Thursday, June 19, 2014

Lesson 3 - Chords & Rhythm Playing

What you learnt last lesson was fun but it seems lacking something isn’t it? Well, patience and determination shall pay off, because this lesson I will go into Chords and Rhythm Playing.

If Notes are like alphabets, then Chords are like words you speak in terms of playing guitar!

By definition from Wikipedia,

a CHORD in music is any set of harmonically-related notes that is heard as if sounding simultaneously.

The most common chords are the major and minor triads and then the augmented and diminished triads. The descriptions "major", "minor", "augmented" and "diminished" are sometimes referred to collectively as chordal "quality".

Triads are so called because they consist of three distinct notes: further notes may be added to give extended chords and added tone chords. Chords are also commonly classed by their root note so, for instance, the chord C Major may be described as a three-note chord of major quality built upon the note C….

Now, I shall not go into further complicated theories. If you are interested, you can go to Wikipedia here: to know more. And you can simply Google for CHORDS, and you will have pages of resources for you to study them.

Instead, just remember that a CHORD is simply any set of harmonically-related NOTES which are the NOTES you learn from Lesson 2!

In this lesson, I will teach you:
  • How to read CHORD diagrams
  • 6 Basic Chords in the Key of C
  • A simple Strumming method to test them out! 

Let’s begin!

How to Read a Chord Diagram?

The above is to teach you how to read chord diagrams. Let’s look at the C Major Chord (or simply C Chord) one more time:

Look at the NOTES in RED that I have labelled beside each string on the right that is part of the C Major Chord. If you can make it out, the common notes here are C, E and G.

In terms of C Major Scale or the C Key, these 3 notes: C, E, G are harmonically-related.

So we can say that the C Major chord is made up of 3 harmonically-related-notes: C, E, G.

Though not compulsory for you to remember by heart, it is VERY HELPFUL if you know what are the harmonically-related notes  of each of the Chord you pressed.

In terms of C MAJOR SCALE or the C Key, We know the notes are: C->D->E->F->G->A->B->C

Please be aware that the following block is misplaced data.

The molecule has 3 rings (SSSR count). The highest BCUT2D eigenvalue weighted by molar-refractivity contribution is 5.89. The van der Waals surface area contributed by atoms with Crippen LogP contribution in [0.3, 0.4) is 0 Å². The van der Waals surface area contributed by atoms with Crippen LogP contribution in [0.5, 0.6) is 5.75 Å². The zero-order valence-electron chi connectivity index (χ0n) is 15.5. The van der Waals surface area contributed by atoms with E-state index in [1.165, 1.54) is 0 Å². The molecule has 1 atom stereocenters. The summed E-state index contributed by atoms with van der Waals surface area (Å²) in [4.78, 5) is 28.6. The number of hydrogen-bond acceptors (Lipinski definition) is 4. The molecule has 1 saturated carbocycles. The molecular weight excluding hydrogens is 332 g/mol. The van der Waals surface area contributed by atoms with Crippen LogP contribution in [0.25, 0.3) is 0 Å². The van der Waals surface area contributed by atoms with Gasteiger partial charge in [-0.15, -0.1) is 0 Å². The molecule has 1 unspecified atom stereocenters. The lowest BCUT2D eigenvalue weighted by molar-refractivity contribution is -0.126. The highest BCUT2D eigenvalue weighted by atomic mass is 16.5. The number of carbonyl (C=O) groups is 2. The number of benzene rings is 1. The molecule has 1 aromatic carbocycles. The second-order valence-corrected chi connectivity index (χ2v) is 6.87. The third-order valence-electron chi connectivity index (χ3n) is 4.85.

If we mapped the above notes to numbers, we will have:


So, for the C Major Chord, and in fact for ALL MAJOR chords, the pattern is always 1-3-5.

1 will always be the 1st or the ROOT NOTE of the Chord in that Scale.
For C MAJOR Chord (or C Chord), 1 will be C Note.
For D MAJOR Chord (or D Chord), 1 will be D Note.
For G# MAJOR CHORD (or G# Chord), 1 will be G# Note.

3 and 5 will always be the 3rd and 5th NOTES of the MAJOR SCALE of that ROOT NOTE.
For C MAJOR CHORD (or C Chord), it will be E and G.
For G MAJOR CHORD (or G Chord), it will be B and D. WHY? Look at your G Major Scale below and you will understand:


Lets now look at the C MAJOR CHORD again:

Always remember that in a CHORD, you always have a BASS NOTE and many TREBLE NOTES you can play.

By a simple rule of thumb, to play a chord on a guitar properly, you need to play the Bass Note and at least one of the Treble Notes simultaneously or seperately (no matter strumming or plucking).

Question is how do you know which Notes are your Bass Notes for that Chord ? Simple, just see the alphabet of your Chord.
If it is a C Chord, your bass is a C NOTE.
If it is a D Chord, your bass is a D NOTE.
If it is a C# chord, the bass bass is a C# NOTE.
if it is a Gm Chord, your bass is a G NOTE.
If it is a C7 Chord, your bass is a C NOTE.

So far so good? Then how do you know where the Bass Notes are on your guitar fret board?
  1. First you press your Chord formation.
  2. Next, you find out what is the BASS NOTE from the alphabet of your Chord by the rule I teach above.
  3. Next, look at the guitar fret board diagram in Lesson 2, and see which is the lowest Bass NOTE which matches the Bass Note you derived in step 2. It should be found from String 4 to 6 and it could be an Open String OR a String that you are pressing on.